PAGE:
On my return yesterday after a few days absence I found a communication signed by yourself, Mr. Crooks & Mr. Stuart authorizing me to take the supervision of your interest at this place upon conditions that I were willing to do so and receive the occupancy of the public house and appurtenances, or the rent of the same for my services. I must by leave to decline your proposition as I could not occupy the house myself, my family being very feeble and perfectly inadequate to the task. And as business is at present so perfectly at a stand that it would be impossible to rent the house for much in case Mr. Green should leave it. There must have been some misunderstanding between Mr. Woodruff, Mr. Stocking & myself if they understood me to say that I wish for the house and in our conversation I observed to Mr. Woodruff that if I had a family as well qualified to keep the house as Mr. Green has, I could make money by keeping it & further that such a house so well furnished ought to rent for something even [in] these hard times. I think so still. Nevertheless, I do not want the house. Neither could I rent it for anything like a sum equivalent to fair compensation for the services required, to look after & protect the interest of the company at this place. Had I the charge of the house I of course should do the best possible for the interest of the company as well as in everything else. I am satisfied that by next spring I can get somebody into the house that would pay rent. I should be glad as I told Mr. Woodruff & Mr. Stocking to receive the agency & attend to your interest & should you feel disposed to favor me with your

[Page 2]

business, I should wish for a salary & of course I should look after the interest of the house spoken of and your interest in general. As attentively I endeavor to promote your interest in this country as much as I should were I confined to the rent of the house and that $1000 per year.

From my observations since I have been in this place in relation to the services required to take care of your interest here, to secure your property & keep (illegible) three hundred dollars per year would be no more than a fair compensation. For this sum I am willing to do the best that I can do to promote your interest here. At the same time I would respectfully inform you that I only want what shall be considered a fair compensation and as Gov. Doty has long been acquainted with the services required, I am perfectly willing to leave it with him to say or state the sum that I shall receive should you prefer consulting him in preference to closing with my proposition.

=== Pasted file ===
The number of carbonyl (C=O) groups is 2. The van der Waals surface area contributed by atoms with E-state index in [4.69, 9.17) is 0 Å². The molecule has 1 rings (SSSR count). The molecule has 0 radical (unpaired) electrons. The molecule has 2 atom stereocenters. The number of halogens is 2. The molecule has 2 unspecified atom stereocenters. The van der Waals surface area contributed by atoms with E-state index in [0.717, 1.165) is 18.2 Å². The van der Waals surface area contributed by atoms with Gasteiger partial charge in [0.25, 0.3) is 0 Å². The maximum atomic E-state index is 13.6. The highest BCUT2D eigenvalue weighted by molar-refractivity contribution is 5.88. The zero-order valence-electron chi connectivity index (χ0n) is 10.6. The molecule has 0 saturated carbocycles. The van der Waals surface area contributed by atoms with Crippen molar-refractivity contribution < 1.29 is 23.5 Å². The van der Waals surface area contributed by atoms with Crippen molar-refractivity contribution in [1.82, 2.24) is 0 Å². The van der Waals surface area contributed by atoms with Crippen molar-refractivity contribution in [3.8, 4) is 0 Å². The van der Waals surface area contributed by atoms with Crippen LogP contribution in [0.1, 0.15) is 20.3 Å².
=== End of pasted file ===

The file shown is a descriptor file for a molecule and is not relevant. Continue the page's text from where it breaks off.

But should you not choose to do either permit me to acknowledge the receipt of another letter from you this day under date 3rd inst. desiring me to redeem certain lots which have been sold for taxes. This service I will attend to with pleasure whether you think proper to employ me as your agent or not.

I will find you the voucher for the payment of the taxes when I draw upon you for the amount.

With much respect,

I am dear sir

Truly Yours

N. Goodle


[Page 3]

Astor Sept. 15, 1842

J.J. Astor Esq.

Dear Sir,

Since the receipt of your letter under date of 19th July appointing me your agent upon conditions & at the same time securing authority from Gov. Doty to act while my appointment should be settled, I have taken to a certain extent the supervision of your interest here and have sold (illegible) lots for $250 payable $50 on or before the middle of October next and the remainder one year thereafter with interest which I consider a very good sale & I am offered $100 for one other lot payable $50 on this sale & the balance one year thereafter with interest.

I have also leased two lots for 10 years upon conditions (illegible) that the proprietor pay all taxes and encloses the same with a good post and board fence (illegible) on a good building for a blacksmith shop & a good framed dwelling house. The lots are enclosed already with a good fence. The shop is (illegible) on and the man at work in it daily and a good frame is already up for the house and will be enclosed this fall and I can rent the Astor House for $100 for one year which I prefer to do but decline leasing it at that rate for a longer time for I believe at the expiration of one year it will rent for $200 if not three. Mr. Green the present incumbent is going to leave in a few days. I hope my letter of the 17th (illegible) has reached you ere this.

Very respectfully

Your obedient servant

Nathan Goodle

[Pencil writing; maybe Astor?]

What lots they above 2 are

We know not what lot for which $50 is offered is give particularly.

What are the lots he has leased for ten years.

Letting Astor House at $100

(illegible) out inventory of furniture with (illegible) value

Figure 1 - Front.

Figure 2 - Back

Figure 3 - John Jacob Astor (1763-1848) by John Wesley Jarvis. Source: National Portrait Gallery.

Figure 4 - Ramsay Crooks (1787-1859). Source: Milwaukee County Historical Society.

Figure 5 - Robert Stuart (1785-1848). Source: Wikipedia.

Figure 6 - Nathan Goodell (1789-1883). Source: Mayors of Green Bay, Internet Archive Wayback Machine.

Figure 7 - Page 1 of letter.

Figure 8 - Page 2 of letter.

Figure 9 - Page 3 of letter.

Figure 10 - James Duane Doty (1799-1865), photo by Matthrew Brady. Source: Beinecke Rare Book & Manuscript Library, Yale University.